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Annapurna South: Pushing Camp 2, greetings to the North side climbers
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May 4, 2005 10: 35 EST


What a Wednesday in Himalaya! Early this morning, an avalanche wiped out most of camp 1 on Everest South side, climbers are on a summit push on Annapurna North since this morning, climbers on Dhaulagiri also departed - for a second push - this morning, and Piotr just came in with his report from Annapurna South. The good news is that weather seems to be supporting the rescue parties and summit bids right now!

Recap

Last week, the Annapurna South Face climbers had a rough time, wrestling the slopes in terrible weather. Friday they went back up on the mountain, and found Camp 1 in pretty good shape in spite oh heavy snow falls. Their plan for the weekend was to fix rope to Camp II, and even further if possible - up to the first difficult sections. "That would be great - we could then easily return to BC, have some rest and then start our summit push," wrote Piotr.
Well, luck has been with the guys at last. Here's Piotr's dispatch:

Day 46 – 4th of May

"Good morning, this is mBank Lotto Annapurna South Face Expedition, greetings from Camp I. I have good news; yesterday we fixed ropes to the spot where we will set Camp II. We have put one tent and some of the gear there. Today we have a rest and tomorrow we will go up with ropes and with the second tent in order to equip Camp II."

"On Friday we might try to fix ropes above Camp II, to the major difficulties on this route. The weather was quite good yesterday, it wasn’t snowing. If the good weather remains in the next two or three days, we will finish the rope fixing as we had planned.

Our friend Vlado is a little sick; he has some troubles with stomach and had to go down to BC. We will see what the doctor tells him. As I said earlier I hope that the weather is good and in a few days I will send you the message that we put the fix ropes to the latitude of 7300m (so far we have fixed to 6800-6850 m....) I would also like to send special greetings to the expedition on the north side of Annapurna.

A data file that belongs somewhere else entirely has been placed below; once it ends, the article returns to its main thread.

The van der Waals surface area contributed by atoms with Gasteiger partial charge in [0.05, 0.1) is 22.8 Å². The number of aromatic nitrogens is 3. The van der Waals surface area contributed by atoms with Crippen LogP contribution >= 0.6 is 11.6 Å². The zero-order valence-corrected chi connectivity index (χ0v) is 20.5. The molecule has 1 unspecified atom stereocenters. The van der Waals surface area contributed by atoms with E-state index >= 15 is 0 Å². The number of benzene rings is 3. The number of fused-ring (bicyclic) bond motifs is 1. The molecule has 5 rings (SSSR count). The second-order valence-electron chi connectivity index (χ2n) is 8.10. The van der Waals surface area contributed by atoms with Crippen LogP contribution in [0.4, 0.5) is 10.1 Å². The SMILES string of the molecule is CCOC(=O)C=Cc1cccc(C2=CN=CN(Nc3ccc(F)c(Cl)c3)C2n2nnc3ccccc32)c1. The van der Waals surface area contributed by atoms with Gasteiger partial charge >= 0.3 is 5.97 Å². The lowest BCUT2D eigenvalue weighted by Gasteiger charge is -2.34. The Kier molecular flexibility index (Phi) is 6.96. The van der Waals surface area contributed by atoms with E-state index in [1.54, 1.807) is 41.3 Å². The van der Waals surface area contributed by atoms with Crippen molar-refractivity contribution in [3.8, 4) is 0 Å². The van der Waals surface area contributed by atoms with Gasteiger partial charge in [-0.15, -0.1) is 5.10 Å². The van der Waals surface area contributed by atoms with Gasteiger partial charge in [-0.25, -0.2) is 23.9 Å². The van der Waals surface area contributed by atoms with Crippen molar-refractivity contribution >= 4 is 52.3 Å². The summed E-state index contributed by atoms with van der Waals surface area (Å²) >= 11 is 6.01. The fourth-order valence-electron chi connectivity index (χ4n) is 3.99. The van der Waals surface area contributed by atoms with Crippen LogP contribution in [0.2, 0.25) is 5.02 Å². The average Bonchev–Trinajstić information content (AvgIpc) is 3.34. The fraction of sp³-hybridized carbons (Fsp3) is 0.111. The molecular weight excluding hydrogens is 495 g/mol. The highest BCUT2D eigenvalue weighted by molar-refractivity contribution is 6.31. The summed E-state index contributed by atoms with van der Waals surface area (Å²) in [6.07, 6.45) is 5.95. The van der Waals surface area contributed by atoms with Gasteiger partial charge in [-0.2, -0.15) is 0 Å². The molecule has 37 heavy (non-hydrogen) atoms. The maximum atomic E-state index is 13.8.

Good bye. Piotr Pustelnik"

Piotr now has 12 of the 14, 8000ers completed. Only Anna and Broad Peak remain on his quest to summit the world's tallest mountains. He has climbed Gasherbrum II twice (1990 and 1997), Nanga Parbat in 1992, Cho Oyu and Shisha Pangma Main in 1993, Dhaulagiri in 1994, Everest in 1995, K2 from the North in 1996, Gasherbrum I in 1997, Lhotse in 2000, Kangchenjunga in 2001, Makalu in 2002 and Manaslu in 2003.

Year after year, climbers return to Annapurna despite its reputation as a difficult, dangerous mountain (a reputation earned in large part due to the high risk of avalanche.) Annapurna (8,091 m) is statistically the most dangerous peak of all the eight thousanders. The overall summit fatality rate is 40% (although not all climbers summit, of course).

Annapurna was the very first 8,000m peak ever summitted. In 1950, French climbers Maurice Herzog and Louis Lachenal used only a rough map as a guide, and picked their way up an untried route to the summit. Their descent turned into a hellish nightmare, leaving them near death, with their extremities completely deadened by frostbite. Herzog and Lachenal survived their ordeal, but too many others have lost their lives over the years.

On Christmas Day 1997, Anatoli Boukreev was killed in an avalanche, an event that shocked the mountaineering community. In total, only 135 climbers have summitted Annapurna - last year Ralf Dujmovits, Gerlinde Kaltenbrunner, Hirotaka Takeuchi and Denis Urubko summitted the mountain from the North side.

Image of Camp I (6050), courtesy of Piotr Pustelnik.


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